On Election Day, the health care and financial security of 20 million Americans will be at stake. That’s the number of people who have gained health insurance under the Affordable Care Act. And news that premiums for plans under the law are set to increase by an average of 22 percent, just before voters head to the polls, has thrown another curveball into an unpredictable election.
The increase will affect only about 3 percent of Americans who have private insurance, but that fact has done nothing to quell Republican outrage, aided by wall-to-wall news coverage. (“Obamacare” and “death spiral” appeared in headlines from the New York Post, the Wall Street Journal and Forbes.) But this outrage is totally divorced from any context and obscures the real choice before us.
It’s easy to forget that health insurance markets before the Affordable Care Act were much, much worse. Back then, premiums often increased by double digits, and few insurance choices were available in rural areas.
But these were not the only problems. Insurance companies charged women, older people and sick people much higher premiums. They restricted or denied coverage entirely for people with preexisting conditions. They charged consumers much more in deductibles and other out-of-pocket costs. And they did not cover essential benefits such as prescription drugs, mental-health care and maternity care.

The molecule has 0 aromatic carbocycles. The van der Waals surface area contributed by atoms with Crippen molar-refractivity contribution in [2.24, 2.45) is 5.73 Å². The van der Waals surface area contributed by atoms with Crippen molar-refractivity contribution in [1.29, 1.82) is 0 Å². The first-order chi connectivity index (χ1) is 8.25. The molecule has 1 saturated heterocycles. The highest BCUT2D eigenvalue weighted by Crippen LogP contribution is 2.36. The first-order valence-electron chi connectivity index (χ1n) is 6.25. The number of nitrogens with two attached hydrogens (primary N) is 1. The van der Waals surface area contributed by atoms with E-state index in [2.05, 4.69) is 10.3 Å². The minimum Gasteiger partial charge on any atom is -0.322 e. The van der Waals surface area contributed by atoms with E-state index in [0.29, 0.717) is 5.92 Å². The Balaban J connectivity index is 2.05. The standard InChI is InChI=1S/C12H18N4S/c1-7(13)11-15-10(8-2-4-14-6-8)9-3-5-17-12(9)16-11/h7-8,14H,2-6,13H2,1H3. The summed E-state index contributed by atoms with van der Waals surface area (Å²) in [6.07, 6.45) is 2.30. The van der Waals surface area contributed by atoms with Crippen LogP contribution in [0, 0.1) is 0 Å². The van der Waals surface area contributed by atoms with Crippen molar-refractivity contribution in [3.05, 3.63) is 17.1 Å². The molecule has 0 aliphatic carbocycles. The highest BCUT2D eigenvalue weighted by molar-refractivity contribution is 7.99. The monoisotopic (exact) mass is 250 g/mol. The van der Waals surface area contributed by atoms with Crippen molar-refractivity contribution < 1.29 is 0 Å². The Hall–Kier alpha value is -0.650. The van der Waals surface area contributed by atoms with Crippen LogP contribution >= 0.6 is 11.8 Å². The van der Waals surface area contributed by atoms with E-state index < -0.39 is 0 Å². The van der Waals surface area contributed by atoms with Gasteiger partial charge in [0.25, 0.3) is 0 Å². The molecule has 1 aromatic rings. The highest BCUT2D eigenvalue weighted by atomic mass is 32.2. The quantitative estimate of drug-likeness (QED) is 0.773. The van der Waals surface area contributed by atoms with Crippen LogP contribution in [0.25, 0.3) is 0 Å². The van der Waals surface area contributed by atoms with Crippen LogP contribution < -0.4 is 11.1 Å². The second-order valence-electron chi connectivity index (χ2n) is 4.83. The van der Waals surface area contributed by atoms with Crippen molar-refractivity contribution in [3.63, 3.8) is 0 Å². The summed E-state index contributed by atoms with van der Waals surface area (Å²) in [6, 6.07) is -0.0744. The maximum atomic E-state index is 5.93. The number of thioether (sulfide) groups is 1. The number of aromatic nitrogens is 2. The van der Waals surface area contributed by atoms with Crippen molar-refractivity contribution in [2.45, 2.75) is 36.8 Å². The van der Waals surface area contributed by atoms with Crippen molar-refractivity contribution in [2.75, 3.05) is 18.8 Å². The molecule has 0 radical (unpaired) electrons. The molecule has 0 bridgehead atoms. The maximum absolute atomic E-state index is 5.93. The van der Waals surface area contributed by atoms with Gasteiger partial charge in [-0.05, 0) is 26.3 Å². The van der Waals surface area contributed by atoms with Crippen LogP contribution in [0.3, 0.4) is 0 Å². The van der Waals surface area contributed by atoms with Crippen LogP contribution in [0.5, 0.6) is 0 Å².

The Affordable Care Act changed all of that. The law replaced fragmentary markets that worked only for healthy people, and not for those who need access to health care the most.
The current premium increases in Affordable Care Act markets can best be understood as the growing pains of brand new markets — exacerbated by deliberate political opposition to sabotage the functioning of the law.
When the new markets opened in 2014, there were new insurers, new market rules and a new consumer population. Insurers did not have experience or claims data to accurately price their plans.
What’s more, the markets were hyper-competitive as insurers jockeyed to establish a foothold. Some of these insurers, the “co-op” plans, priced their plans way too aggressively, and then folded in subsequent years — but not before they had prompted other insurers to price their plans too aggressively as well.
The drafters of the Affordable Care Act anticipated the potential for pricing uncertainty in a new market. The law included a “risk corridor” program to act as a cushion so that insurers would not need to pad their premiums to account for uncertainty.
But Republicans in Congress intervened to hamstring this stabilizing mechanism. Even worse, they did so after insurers had already priced their plans (for both 2015 and 2016) under the assumption that they did not need to be overly conservative. This sabotage was responsible for about two-thirds of the financial losses incurred by insurers in 2014, losses that are now necessitating premium increases.